Note: I call the scientists in this post by last name, not because I think I am their 'peer' but because that's how the English language works, and if I put 'Mr' before every last name, I'll sound like Consulla asking for Lemon Pledge! I am 30, will turn 31 in less than 20 days. I am the same age as the year of the Eternal September. I was born with web, but I hope Web dies before me!
Also, if you don't know who Alan Kay is, don't be distraught or feel like you're an 'outsider' (especially if you are not much into the 'science' side of programming). Just think he's a very important figure in CS (he is, you could look him up perhaps?)
Now, let me explain what Kay told me.
Basically, Kay thinks WWW people ignored works of people like Englebert
and the NLS system, and it was a folly.
Dough Englebert, before UDP was even though of and TCP was a twinkle in the eyes of its creators, before Ethernet was created, back when switches were LARGE min-computers and ARPA was not DAPRA, tried his hand at sending media across a network (the aforementioned ARPA, you may know it from /usr/include/net/arpa), he even managed to do video conferencing. That was in the 1960s! He came up with a 'protocol' and this 'protocol' is not a TCP/IP stack we know today, it was completely different. I don't think he even called it that. The name of this 'protocol' was 'Online System' or NLS.
Englebert's NLS was different from the 4-lays abstraction we know and love today. It was different from web. It was like sending 'computations' across. Like a Flash clip! Kay believes that, WWW people should not have sent a 'page', they should have sent a 'process'. He basically says "You're on a computer, goddamit, send something that can be computed! Not plaintext!"
Full disclosure, yes, Kay is too brutal to Lee in this answer. I don't deny that. And his 'Doghouse' analogy is a bit reductive. But I digress.
Kay believes the TCP/IP stack is sound. I think anyone who has read a Network Theory book (like Computer Networking A Top-Down Approach which I have recently perused through) doesn't subject this. But he believes people are misusing it, abusing it, or not using it right.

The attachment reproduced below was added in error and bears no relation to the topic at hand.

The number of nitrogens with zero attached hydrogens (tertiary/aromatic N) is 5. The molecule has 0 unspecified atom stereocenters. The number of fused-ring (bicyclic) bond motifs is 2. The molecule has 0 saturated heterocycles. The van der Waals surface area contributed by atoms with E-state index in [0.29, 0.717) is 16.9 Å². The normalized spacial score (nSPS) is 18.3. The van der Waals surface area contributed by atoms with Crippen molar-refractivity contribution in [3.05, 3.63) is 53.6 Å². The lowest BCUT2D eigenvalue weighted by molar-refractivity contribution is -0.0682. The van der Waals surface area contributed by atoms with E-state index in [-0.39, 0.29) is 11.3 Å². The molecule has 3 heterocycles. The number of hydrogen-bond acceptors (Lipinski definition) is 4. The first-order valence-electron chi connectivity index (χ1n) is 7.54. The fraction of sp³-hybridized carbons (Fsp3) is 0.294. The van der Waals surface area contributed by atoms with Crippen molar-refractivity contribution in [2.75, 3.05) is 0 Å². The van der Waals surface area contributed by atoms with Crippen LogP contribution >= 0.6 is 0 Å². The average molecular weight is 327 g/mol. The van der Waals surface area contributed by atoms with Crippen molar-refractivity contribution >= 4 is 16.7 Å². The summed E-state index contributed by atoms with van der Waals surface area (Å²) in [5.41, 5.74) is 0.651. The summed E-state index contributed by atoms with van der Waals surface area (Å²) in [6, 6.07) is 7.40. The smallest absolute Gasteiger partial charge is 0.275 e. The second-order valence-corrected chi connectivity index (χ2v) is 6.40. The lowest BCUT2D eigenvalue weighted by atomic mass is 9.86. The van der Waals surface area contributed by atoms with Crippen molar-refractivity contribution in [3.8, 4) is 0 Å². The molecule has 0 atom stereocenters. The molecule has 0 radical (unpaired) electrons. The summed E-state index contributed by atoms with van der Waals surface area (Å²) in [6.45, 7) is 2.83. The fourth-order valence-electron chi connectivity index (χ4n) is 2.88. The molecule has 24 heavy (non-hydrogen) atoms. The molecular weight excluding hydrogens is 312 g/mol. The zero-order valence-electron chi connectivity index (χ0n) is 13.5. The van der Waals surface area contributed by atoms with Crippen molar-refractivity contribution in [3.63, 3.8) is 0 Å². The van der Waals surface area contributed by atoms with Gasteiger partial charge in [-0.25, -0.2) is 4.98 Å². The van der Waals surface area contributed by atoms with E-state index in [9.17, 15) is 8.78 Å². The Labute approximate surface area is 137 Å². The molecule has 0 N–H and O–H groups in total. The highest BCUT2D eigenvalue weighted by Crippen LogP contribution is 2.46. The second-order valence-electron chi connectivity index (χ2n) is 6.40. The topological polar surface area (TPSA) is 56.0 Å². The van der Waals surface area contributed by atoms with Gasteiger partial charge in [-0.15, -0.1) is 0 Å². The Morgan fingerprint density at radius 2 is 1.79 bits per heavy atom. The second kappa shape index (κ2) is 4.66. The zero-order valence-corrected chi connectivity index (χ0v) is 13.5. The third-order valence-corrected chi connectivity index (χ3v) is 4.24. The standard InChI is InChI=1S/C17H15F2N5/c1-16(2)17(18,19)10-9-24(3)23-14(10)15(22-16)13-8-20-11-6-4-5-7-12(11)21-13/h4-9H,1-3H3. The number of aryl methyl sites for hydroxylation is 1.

In the speech which I am referring to at the question title, Kay said:
"This is what happens when we let physicists play computer [...] If a computer scientist were to create 'web', he would do a pipeline, ending at X"
X refers to X Windowing System used in UNIX systems, it's a standard like Web is. The implementation of X11 on my system is Xorg. It's being slowly replaced by wayland.
So what does this mean? Well Kay says, 'send a process that can be piped'! Does it sound dangerous and insecure? WELL DON'T ELEVATE ITS ACCESS!
Imagine if this process-based protocol was too, called web, and the utility to interface with it was called 'wcomm', just like wget is. To view a video:
Imagine PostScript was strong enough to describe videos with. So we could get a video from Youtube, render it, and watch it:
$ ~ wcomm youtube.com/fSWmufgTp6EQ.ps | mkmpg | xwatch
So what is different here? How is it different than using a utility like ytdl and piping it to VLC?
Remember, when we do that, we are getting a binary file. But in my imaginary example, we are getting a 'video description' in form of PostScript.
So anyways, as I said, I am not super expert myself. But I think this is what Kay means. As Kay says himself, PostScript is too weak for today's use! But I guess, if Web was not this 'hacky', there would be a 'WebScript' that did that!